The state legislature’s Public Safety and Security Committee on Tuesday advanced several gaming-related bills including a proposal for the creation of a Connecticut Gaming Commission and competitive bidding process for a resort commercial casino. MGM Resorts has proposed a $675 million waterfront destination at the Steelpointe Harbor redevelopment area.
With so many moving and competing parts this is not yet a done deal in the legislature. These bills must be approved by the full State House and Senate.
Governor Ned Lamont supports a gaming destination for Bridgeport, be it MGM, Connecticut’s two tribal nations or a marriage that accomplishes the same.
State Senator Dennis Bradley is Senate chair of Public Safety,
“I am pleased with the committee for advancing this legislation,” said Bradley in a written statement. “I have long been in favor of a competitive, fair and open bidding process to potentially bring a casino to the city of Bridgeport. This process enables us to choose what is best for our state. It gives us control to determine what will have the most positive economic impact on the lives of Connecticut residents.”
The following bills advanced to the Senate and House floor, according to Bradley.
House Bill 7055 would establish the Connecticut Gaming Commission and a competitive bidding process for a resort casino.
“This would be great for Bridgeport,” said Bradley. “Development and renovation is already happening in the city. A casino will create economic opportunities and jobs for people of the Park City. Still, it is important to note this legislation would greatly benefit our state as a whole, not just Bridgeport. My intent is to ensure fairness across the board, it is not about isolating Bridgeport, it is about transparency, fairness and ensuring it makes dollars, because if it doesn’t make dollars, it doesn’t make sense.”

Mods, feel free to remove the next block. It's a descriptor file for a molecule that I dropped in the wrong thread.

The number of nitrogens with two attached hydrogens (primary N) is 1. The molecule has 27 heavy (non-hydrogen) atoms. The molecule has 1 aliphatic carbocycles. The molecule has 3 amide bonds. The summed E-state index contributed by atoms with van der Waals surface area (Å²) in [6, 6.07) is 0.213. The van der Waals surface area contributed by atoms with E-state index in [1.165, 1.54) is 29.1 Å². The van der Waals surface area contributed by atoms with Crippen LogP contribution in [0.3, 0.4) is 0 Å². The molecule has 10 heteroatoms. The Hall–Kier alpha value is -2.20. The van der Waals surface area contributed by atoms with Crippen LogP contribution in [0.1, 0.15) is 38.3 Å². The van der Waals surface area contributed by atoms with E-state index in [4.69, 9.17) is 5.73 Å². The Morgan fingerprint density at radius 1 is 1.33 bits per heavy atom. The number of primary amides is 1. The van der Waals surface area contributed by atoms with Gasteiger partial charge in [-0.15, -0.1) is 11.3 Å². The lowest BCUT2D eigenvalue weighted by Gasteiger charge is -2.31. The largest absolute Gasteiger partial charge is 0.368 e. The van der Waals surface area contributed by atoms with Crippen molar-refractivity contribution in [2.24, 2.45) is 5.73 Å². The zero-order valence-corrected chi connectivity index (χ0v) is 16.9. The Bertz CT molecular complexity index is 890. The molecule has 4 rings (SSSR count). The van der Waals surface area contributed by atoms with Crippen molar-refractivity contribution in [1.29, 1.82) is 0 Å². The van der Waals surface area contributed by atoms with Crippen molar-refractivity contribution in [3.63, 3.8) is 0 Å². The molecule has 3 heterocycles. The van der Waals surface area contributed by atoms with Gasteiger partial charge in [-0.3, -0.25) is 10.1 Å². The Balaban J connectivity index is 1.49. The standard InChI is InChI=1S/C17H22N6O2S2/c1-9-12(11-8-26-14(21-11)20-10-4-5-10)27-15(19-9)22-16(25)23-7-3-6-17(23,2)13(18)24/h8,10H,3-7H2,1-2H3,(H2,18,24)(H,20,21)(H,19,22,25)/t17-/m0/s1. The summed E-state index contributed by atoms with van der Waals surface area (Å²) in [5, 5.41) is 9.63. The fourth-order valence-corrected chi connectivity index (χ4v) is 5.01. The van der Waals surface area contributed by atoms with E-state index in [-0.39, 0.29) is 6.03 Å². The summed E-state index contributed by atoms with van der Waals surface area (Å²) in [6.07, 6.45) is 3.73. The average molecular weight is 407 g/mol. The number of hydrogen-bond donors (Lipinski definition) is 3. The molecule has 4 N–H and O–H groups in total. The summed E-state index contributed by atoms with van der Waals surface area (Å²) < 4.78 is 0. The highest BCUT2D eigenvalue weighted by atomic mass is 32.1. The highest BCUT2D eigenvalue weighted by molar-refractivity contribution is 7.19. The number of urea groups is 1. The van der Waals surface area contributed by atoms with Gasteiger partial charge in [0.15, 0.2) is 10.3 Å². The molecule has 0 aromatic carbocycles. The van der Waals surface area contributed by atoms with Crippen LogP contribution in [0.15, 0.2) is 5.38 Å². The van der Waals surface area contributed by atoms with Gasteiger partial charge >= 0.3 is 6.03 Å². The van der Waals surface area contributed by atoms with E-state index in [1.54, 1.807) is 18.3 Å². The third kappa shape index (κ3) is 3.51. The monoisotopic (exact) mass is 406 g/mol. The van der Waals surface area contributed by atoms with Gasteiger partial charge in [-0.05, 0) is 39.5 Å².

Bernard Kavaler, spokesman for MGM, issued this statement:
“Today’s committee action advances legislation that puts Connecticut’s interests front and center–creation of an independent state gaming commission, a transparent competitive process for a valuable commercial casino license, and a competitive sports betting marketplace that will benefit consumers and the state. We will continue to work with legislators and the administration to achieve what’s best for Connecticut–maximizing jobs, economic development and revenue.”
The rub here is the state’s compact with Connecticut’s two federally recognized tribal nations that operate Mohegan Sun and Foxwoods. It requires the state to receive 25 percent of the slot take in exchange for granting gaming exclusivity, something Mashantucket Pequot Tribal Chairman Rodney Butler and acting Mohegan Tribal Chairman James Gessner pointed out in a joint statement.
“The best path forward is one that maintains the mutually beneficial partnership between our two tribes and the state. Any bill that undermines that partnership will simply cost the state jobs and revenue at a time when we can least afford it.
“We know that economic development in Bridgeport is a priority for many legislators and for Governor Lamont. We want to say clearly that we can move forward with East Windsor and still find a solution that puts people to work in Bridgeport without putting a dollar of the revenue we currently send to the state at risk.”
The tribal nations are seeking legislative approval for a third state casino in East Windsor to counter MGM’s recently opened resort in Springfield, Massachusetts.